Exclusive Interview: Josh Kumra
Jsky Meets Josh Kumra
Fads come and go. New styles emerge and die out. Amidst an ever-changing sea of new artists, genres and technology it has become increasingly difficult for credible musicians to build a sustainable career in the music business.
Josh Kumra is a new artist that chose to stay true to his singer/songwriter roots; something most artists find difficult when faced with the pressures of a major record label and life on the road. His first release Don’t Go alongside Wretch 32 reached number 1 on the official UK charts, but it wasn’t until the release of Kumra’s solo version, and his later album releases Helicopters And Planes and Waiting For You that it became apparent just how much potential this young Swindon talent harnessed.
So…how long have you been doing music for?
I’ve been doing music for about 10 years, but professionally I would say about 4-5 years.
What was it like working with Wretch 32? How did that come about?
Erm, the Wretch 32 collaboration came about when I moved up to London from my home town of Swindon. Within about 2 weeks I got a phone call from Wretch saying ‘I’ve heard your song Don’t Go, and I’d love to rap on it’. So we did that. I had heard Traktor which had just come out (it was number 5) and I was a big fan of his. What we did in the studio that day when I first met him became the single [Don’t Go] which went to number one. It was crazy.
Do you ever get sick of performing it [Don’t Go]?
No, because I did a lot of performances with Wretch that was to big crowds with a big band and T4 On The Beach and stuff like that…but now I’m playing my own version; the original version. There probably will come a time when I will get sick of it but at the moment it’s a nice transition from playing the Wretch version to this because they’re 2 different songs in my opinion.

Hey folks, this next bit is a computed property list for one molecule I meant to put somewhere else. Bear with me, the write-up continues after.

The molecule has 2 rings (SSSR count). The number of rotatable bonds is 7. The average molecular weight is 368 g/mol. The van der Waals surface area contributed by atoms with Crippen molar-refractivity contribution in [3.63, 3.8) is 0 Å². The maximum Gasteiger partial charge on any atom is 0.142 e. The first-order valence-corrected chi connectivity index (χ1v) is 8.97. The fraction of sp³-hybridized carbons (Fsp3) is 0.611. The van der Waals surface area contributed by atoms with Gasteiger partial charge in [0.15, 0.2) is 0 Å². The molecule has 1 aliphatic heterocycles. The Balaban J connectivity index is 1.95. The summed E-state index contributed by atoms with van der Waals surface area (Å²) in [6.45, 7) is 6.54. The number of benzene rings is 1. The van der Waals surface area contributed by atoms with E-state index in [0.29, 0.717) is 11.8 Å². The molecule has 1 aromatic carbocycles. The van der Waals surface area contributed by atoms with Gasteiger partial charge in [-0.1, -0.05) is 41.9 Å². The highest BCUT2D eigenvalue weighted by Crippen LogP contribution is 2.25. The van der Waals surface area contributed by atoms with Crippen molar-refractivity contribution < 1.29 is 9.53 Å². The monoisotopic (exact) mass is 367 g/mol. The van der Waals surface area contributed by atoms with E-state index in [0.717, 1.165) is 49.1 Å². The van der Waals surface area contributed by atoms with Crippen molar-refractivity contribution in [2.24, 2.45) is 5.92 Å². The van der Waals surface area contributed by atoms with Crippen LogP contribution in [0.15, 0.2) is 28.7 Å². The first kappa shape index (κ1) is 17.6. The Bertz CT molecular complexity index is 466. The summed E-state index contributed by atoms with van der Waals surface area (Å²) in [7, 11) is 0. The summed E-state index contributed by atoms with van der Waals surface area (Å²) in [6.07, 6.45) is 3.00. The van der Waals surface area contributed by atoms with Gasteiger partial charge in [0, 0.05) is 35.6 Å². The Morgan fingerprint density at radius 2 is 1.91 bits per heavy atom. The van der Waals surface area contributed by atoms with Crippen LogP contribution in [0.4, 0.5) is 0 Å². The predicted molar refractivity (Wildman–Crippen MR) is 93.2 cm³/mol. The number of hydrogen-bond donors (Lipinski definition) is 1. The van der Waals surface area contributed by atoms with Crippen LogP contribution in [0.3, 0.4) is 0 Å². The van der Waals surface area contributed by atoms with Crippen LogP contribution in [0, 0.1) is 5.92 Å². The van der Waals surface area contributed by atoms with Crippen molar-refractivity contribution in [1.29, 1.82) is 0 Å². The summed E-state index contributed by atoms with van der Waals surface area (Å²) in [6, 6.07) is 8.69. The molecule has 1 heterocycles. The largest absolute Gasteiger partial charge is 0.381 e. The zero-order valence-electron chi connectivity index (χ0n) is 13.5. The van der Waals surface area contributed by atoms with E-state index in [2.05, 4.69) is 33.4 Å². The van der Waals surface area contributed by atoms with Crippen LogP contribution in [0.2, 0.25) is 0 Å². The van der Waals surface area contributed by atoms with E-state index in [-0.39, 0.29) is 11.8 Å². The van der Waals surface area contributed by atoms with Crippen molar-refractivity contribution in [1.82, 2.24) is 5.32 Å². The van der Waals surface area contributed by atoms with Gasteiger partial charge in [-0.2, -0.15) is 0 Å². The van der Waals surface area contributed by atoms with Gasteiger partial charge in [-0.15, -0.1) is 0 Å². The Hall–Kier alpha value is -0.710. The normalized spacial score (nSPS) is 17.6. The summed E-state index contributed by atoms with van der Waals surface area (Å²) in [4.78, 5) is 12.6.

Do you have any other big collaborations lined up, or are you hoping to work with anyone in particular one day?
I haven’t got anything big yet because I just wanted to my make my first album just focusing on me mainly. It sounds a bit selfish but I wanted to make a statement. The girl who I co-wrote Don’t Go with, Mayday actually has a lovely voice and she sings on a couple of songs. Mr Hudson also sings on a couple of songs as well doing backing vocals, and he produced the album too. I’d love to work with Norah Jones. For one she’s a great singer, and two she’s hot, so it’s a great way to get to know someone.
How have you adjusted to life on the road? What have you been getting up to?
Touring is my thing. Everything I do in the studio is to help me get on the road. So now the debut album is getting finished I’m just looking forward to touring. Manchester’s got the ski slope right? [Chill Factor Indoor Ski Slope] Yeah I went there, it was sick. Are you not scared of heights? No, not really. We had a day off in Manchester so we went and did a bit of skiing, which was cool. I love skiing. It was a shock to me to know that was here. We have indoor sky diving too. Yeah that’s next to it right? I’d love to do proper skydiving. I want to do a music video that’s just me with a guitar, jumping out of a plane.
Do you prefer to perform on television, festivals or more intimate settings and smaller venues? What’s your ideal crowd.
I’ve actually been supporting a brilliant artist called Lianne La Havas…she’s amazing, and that was huge. For me, it’s not about the size of the crowd though. It’s all about the connection and if they love music. I mean, I’ve played some gigs where it’s like all they want to do is get a drink and have a mental time. But then I’ve played some other gigs where it’s been literally from the first note I played on the guitar to the last note they just listened. I could have literally played there for 24 hours straight. When it’s like that it’s easy.
You’re just on the brink of what could be a huge year…how much would it take for you to be happy as an artist? When will you feel like this is it, I’ve made it?
I’ll answer that in 2. To your first question, when will I be happy…I feel happy anyway man. I feel really privileged to be doing what I love. Growing up I never really left myself any opportunity to fail; I haven’t got a plan B. To be able to go on the road and make music and have people appreciate it…that makes me happy straightaway. In terms of growing and in terms of goals, I hope that one day I make music that will outlive me. I’d love for people to listen to my music when I’m not here. That would be magical.